Carbs or calories? Fiber or fat? Finally, a source you can trust for information on healthy eating. The Harvard School of Public Health has amassed easy-to-digest information on such matters as food pyramids, exercise, calcium, interpreting the mass media, alcohol and type 2 diabetes. The articles are all straightforward and grounded in real science rather than hype, and technical terms are hyper-linked for maximum comprehension. Dieters looking for a get-thin-quick solution won't find it here--the emphasis is on facts over fads, health over hype. Highly recommended for smart, helpful, reliable info you're less likely to find in glossy magazines or on your local news.
The Human Genome
The definitive site for information on the human genome, including the latest developments, disease, history, ethics and, of course, the mapping project. Most impressive is the Genome Interactive Centre's Flash-powered ¿Chromosome Browser,¿ wherein you may click on images of each pair of chromosomes in the genome and are offered a detailed explanation of the genes it contains and how they function. In ¿Zoom in on Your Genome,¿ your mouse takes you from the outside of a human body into an organ, then a cell, and deeper still until you've ventured as far as a chromosome and its component parts, right down to DNA bases.
Stem Cells in the Spotlight
One of the most hotly contested issues on the campaign trail this year gets a thorough unpacking at the University of Utah's topnotch stem cell site. Brush up on the fundamentals of the process with the animated intro, ¿What Is a Stem Cell?¿; learn about the various ways in which scientists currently use the cells in their searches for cures for such diseases as Parkinson's and Alzheimer's and how they might employ them in the future; and even delve into the moral, religious and ethical debate surrounding lab access to ¿the body's building blocks.¿ Superb design, excellent graphics and jargon-free text elucidate the details of this fascinating and controversial medical phenomenon.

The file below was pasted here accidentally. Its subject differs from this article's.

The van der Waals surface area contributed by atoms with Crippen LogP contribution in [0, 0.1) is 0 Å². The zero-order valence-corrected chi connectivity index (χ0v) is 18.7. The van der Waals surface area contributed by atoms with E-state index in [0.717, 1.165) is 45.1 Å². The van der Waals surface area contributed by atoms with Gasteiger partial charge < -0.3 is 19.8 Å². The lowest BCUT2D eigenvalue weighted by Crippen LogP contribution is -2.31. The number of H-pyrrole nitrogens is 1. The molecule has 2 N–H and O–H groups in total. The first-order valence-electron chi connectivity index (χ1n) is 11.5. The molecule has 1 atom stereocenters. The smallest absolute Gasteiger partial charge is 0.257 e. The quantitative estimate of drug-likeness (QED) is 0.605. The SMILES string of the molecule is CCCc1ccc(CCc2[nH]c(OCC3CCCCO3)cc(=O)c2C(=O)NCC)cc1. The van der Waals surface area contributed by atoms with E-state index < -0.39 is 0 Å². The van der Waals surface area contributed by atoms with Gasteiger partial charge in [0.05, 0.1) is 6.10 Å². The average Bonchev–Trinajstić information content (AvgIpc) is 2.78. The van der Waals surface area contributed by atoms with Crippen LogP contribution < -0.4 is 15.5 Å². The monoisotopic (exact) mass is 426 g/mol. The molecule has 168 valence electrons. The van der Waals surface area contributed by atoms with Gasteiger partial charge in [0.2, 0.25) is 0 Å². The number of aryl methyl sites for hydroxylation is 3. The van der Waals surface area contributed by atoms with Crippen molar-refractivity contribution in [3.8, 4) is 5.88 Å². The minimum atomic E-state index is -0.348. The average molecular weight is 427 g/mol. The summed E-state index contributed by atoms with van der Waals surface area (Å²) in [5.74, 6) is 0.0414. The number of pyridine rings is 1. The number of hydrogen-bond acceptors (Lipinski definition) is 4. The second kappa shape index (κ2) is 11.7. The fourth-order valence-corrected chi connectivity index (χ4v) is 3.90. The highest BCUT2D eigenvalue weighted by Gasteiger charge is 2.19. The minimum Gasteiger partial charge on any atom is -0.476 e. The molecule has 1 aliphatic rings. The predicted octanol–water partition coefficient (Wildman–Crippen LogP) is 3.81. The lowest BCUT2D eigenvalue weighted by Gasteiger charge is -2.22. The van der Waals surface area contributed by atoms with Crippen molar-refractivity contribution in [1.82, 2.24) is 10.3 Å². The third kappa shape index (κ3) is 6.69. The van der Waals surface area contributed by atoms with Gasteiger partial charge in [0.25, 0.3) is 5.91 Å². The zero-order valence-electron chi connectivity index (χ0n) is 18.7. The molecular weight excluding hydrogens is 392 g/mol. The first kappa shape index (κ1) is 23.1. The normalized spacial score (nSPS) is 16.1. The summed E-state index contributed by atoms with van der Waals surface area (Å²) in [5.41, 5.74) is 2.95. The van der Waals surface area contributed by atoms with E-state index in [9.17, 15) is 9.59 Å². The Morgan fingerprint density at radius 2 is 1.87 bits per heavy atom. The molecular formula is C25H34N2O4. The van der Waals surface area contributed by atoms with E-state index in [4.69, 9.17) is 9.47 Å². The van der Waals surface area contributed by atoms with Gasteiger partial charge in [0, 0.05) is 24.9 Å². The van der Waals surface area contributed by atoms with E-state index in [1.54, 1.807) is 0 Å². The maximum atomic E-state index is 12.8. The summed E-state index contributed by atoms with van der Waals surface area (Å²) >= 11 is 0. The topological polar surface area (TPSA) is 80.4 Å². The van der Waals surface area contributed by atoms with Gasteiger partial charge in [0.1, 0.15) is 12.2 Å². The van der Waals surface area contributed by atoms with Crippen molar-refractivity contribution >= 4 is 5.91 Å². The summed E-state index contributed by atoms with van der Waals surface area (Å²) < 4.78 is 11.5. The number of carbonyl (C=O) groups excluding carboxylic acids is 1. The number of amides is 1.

For those of us who decided against medical school--but are still fascinated by the inner workings of the human body--thank cyberspace for this site. Go as deep as you need into the muscles and bones of the body via Net Anatomy's radiographic, cross-sectional and gross anatomy components. Created by experts in the anatomical sciences, the site is geared toward students of the medical professions, but the layperson will be just as fascinated by the virtual open cadaver on microscopic display here.
The Abramson Cancer Center of the University of Pennsylvania provides one of the Web's most informative sites on cancer, including a compendium on different types of the disease, treatment options and coping suggestions. A battery of experts on hand to answer questions pertaining to their specialties plus a monthly newsletter containing cutting-edge info on the latest in cancer research make this site a high powered center for oncological knowledge. Most impressive is Oncolink/EmergingMed's Cancer Clinical Trials Matching Service, in which a patient can discover within seconds if his profile matches with any of the clinical trials currently underway at the University of Pennsylvania.
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